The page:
Face search engine PimEyes stops searches of children’s faces

In what may come as a surprise, subscription-based face search engine PimEyes seems to have realized that their service can be used for nefarious purposes.

PimEyes’ CEO Giorgi Gobronidze told the New York Times that it has taken technical measures to block such searches as part of a “no harm policy.”

PimEyes is a search service that uses facial recognition technology to find online photos of people. The company says it has a database of nearly three billion faces, and it enables about 118,000 searches per day.

We have previously reported about PimEyes being accused of “surveillance and stalking on a scale previously unimaginable” after privacy campaign group Big Brother Watch filed a complaint in 2022 with the UK’s Information Commissioner’s Office (ICO), claiming that PimEyes facilitates stalking.

Facial recognition technology already represents an invasion of privacy. While the service says you can look for your own face, there is nothing to stop you from searching based on someone else’s photo.

The measures to limit searches for minors was a work in progress, but seems to have been accelerated due to an earlier article in the New York Times on AI-based threats to children.

Facial recognition has been a controversial topic right from the start. Because of the privacy implications, some tech giants have backed away from the technology, and halted their development. A major concern is that some organizations have built large databases just from harvesting pictures from social media. You might be amazed about what a simple reverse image search could bring up, let alone one backed by Arificial Intelligence (AI).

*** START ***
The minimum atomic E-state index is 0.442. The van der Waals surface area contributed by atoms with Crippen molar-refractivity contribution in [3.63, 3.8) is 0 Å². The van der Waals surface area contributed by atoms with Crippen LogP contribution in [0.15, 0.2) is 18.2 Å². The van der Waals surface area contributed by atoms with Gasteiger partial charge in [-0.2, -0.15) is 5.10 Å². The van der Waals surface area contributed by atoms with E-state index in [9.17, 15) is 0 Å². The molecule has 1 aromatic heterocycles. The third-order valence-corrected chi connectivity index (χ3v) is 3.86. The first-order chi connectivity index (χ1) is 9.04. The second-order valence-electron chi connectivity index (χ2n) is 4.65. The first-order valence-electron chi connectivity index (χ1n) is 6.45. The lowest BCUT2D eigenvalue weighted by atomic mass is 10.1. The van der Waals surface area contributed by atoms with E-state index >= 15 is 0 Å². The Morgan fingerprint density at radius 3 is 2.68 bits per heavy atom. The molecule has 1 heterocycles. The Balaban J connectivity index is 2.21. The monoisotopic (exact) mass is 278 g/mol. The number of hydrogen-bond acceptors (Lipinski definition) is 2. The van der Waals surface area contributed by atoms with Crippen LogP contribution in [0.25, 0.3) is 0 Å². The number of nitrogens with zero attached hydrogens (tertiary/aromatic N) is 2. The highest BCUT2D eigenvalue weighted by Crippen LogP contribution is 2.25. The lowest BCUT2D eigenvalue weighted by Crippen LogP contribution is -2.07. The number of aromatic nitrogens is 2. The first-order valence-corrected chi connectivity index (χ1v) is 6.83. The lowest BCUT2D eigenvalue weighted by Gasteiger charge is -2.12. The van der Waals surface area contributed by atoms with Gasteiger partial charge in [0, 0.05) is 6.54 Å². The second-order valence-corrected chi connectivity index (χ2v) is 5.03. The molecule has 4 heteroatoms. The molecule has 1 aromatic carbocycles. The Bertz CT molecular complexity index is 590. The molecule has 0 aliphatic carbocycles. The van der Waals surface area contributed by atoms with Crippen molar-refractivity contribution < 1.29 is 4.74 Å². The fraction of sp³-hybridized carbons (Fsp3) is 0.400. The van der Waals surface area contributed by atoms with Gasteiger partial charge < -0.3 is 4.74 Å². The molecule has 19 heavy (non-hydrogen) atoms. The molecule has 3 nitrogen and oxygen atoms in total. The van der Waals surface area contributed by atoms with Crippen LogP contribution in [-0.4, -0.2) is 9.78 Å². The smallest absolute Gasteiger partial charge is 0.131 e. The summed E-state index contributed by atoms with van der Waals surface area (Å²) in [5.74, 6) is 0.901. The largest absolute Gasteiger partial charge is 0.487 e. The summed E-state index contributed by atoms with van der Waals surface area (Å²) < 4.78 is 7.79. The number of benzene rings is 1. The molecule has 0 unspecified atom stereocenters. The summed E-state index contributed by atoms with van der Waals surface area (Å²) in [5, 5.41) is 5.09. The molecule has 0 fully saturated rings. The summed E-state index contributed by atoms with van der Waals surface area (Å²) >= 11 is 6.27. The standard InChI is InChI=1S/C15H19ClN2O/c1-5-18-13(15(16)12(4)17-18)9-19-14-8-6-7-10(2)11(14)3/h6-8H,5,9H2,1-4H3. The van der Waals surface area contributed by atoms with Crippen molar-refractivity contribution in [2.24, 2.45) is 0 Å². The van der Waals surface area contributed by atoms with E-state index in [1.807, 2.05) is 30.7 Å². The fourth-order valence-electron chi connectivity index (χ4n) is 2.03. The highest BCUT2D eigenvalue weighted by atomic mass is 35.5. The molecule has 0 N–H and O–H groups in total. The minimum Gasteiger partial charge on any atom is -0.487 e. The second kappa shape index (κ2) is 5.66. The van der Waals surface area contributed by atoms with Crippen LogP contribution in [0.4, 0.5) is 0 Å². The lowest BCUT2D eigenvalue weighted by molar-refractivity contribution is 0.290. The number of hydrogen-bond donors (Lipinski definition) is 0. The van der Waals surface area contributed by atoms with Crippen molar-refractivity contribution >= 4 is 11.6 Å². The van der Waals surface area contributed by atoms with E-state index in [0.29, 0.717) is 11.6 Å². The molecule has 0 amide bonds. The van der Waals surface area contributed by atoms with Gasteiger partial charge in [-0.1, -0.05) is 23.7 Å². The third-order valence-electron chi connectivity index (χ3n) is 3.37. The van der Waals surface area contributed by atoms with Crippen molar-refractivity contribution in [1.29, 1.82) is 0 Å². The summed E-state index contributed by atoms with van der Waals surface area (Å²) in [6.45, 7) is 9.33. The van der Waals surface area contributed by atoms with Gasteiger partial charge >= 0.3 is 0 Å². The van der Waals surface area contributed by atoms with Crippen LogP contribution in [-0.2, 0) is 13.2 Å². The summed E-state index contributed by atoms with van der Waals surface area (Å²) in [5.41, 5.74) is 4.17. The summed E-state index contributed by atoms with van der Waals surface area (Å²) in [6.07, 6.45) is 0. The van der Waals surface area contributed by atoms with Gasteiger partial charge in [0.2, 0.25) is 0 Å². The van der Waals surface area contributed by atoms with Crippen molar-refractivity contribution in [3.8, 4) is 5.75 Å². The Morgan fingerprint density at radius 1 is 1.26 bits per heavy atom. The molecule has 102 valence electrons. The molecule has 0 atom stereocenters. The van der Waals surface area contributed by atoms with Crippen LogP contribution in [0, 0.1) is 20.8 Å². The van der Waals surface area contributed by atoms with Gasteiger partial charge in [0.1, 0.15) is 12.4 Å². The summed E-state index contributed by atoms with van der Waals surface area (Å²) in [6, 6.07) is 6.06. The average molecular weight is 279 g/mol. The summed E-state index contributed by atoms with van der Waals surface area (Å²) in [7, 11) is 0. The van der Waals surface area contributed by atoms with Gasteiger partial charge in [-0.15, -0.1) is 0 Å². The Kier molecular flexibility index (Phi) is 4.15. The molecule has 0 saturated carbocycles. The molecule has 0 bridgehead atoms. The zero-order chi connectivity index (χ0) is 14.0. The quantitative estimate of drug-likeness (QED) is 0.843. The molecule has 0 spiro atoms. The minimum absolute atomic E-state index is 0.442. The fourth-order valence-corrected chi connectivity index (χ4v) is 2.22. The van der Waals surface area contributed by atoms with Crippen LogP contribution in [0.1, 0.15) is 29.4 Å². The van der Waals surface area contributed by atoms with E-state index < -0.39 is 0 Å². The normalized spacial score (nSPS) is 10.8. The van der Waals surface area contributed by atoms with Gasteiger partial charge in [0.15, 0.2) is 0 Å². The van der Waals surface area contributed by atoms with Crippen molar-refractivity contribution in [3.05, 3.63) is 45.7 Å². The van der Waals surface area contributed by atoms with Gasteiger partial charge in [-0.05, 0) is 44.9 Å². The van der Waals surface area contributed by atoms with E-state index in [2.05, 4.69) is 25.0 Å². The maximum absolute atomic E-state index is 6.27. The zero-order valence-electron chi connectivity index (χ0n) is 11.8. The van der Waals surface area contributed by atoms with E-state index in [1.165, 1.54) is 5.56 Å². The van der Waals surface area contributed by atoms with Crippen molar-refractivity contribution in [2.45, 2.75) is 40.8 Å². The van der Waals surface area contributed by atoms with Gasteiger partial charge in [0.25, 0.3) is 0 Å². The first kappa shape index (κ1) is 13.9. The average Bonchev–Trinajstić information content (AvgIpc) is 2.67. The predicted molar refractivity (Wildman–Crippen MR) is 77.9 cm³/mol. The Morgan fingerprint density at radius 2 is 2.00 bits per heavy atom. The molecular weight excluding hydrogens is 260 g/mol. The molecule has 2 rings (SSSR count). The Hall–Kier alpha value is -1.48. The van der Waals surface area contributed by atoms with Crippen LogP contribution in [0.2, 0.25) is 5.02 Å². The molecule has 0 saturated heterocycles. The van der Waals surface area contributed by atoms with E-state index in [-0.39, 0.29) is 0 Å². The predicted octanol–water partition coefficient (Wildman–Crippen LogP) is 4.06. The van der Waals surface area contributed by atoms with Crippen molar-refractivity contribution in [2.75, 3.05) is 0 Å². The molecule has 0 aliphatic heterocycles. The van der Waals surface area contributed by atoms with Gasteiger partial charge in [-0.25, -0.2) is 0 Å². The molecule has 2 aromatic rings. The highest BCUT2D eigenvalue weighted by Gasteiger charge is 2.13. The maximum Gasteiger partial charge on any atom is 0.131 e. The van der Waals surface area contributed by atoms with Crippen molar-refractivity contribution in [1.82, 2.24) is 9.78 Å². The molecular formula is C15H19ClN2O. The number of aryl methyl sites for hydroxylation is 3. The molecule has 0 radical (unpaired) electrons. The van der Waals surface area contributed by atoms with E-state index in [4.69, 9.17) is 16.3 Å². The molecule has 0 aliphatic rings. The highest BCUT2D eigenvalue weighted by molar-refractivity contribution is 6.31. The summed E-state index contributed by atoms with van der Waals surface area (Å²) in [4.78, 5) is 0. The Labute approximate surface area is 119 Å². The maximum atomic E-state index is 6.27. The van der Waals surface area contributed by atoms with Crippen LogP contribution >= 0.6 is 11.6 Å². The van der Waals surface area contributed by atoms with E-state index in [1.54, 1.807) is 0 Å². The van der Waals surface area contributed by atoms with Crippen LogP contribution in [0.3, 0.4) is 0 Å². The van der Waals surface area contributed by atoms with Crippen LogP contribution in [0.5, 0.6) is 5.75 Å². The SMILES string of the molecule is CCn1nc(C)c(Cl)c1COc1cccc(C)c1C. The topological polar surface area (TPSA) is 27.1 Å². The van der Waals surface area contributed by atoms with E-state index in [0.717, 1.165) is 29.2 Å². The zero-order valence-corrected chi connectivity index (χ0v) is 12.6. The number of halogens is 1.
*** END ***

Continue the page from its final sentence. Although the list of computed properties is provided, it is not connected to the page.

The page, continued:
As with most tools, the user decides whether it’s used for good or bad reasons. Parents have used the search engine to find pictures of their children that they were unaware off, for example. But it’s clear that individuals with a twisted moral compass might use the service for undesirable purposes. For that reason PimEyes already banned over 200 accounts for inappropriate searches of children’s faces.

PimEyes will still allow searches of minors’ faces by human rights organizations that work on children’s rights issues. It also admitted having some accuracy issues with the AI that is used to determine whether the requested photo belongs to a minor, especially teenagers. Testing by the New York Times showed that the accuracy also depends on the angle the picture was taken from.

Meanwhile PimEyes, and other similar search engines, keep collecting photos of people’s faces without their awareness or consent and making them searchable. And since a PimEyes subscription allows you to follow links to any website on which a matching picture was found, anyone could  piece together all the information associated with these images, for example the text of a blog post, or a photo on a workplace website. Allowing a stalker to work out a person’s place of work, or indications of the area in which the person lives.

Don’t get us wrong, we’re glad PimEyes is taking these steps to protect our young ones—better late than never.

Opt out

PimEyes does allow people to opt out of their image appearing in results. To do so, go to the PimEyes website and fill in the Opt-Out Request Form. If not for yourself, do it for your children. Not only to keep the predators at bay, but also to protect them against identity theft.

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Privacy risks should never spread beyond a headline. Keep your online privacy yours by using Malwarebytes Privacy VPN.


Pieter Arntz

Malware Intelligence Researcher

Was a Microsoft MVP in consumer security for 12 years running. Can speak four languages. Smells of rich mahogany and leather-bound books.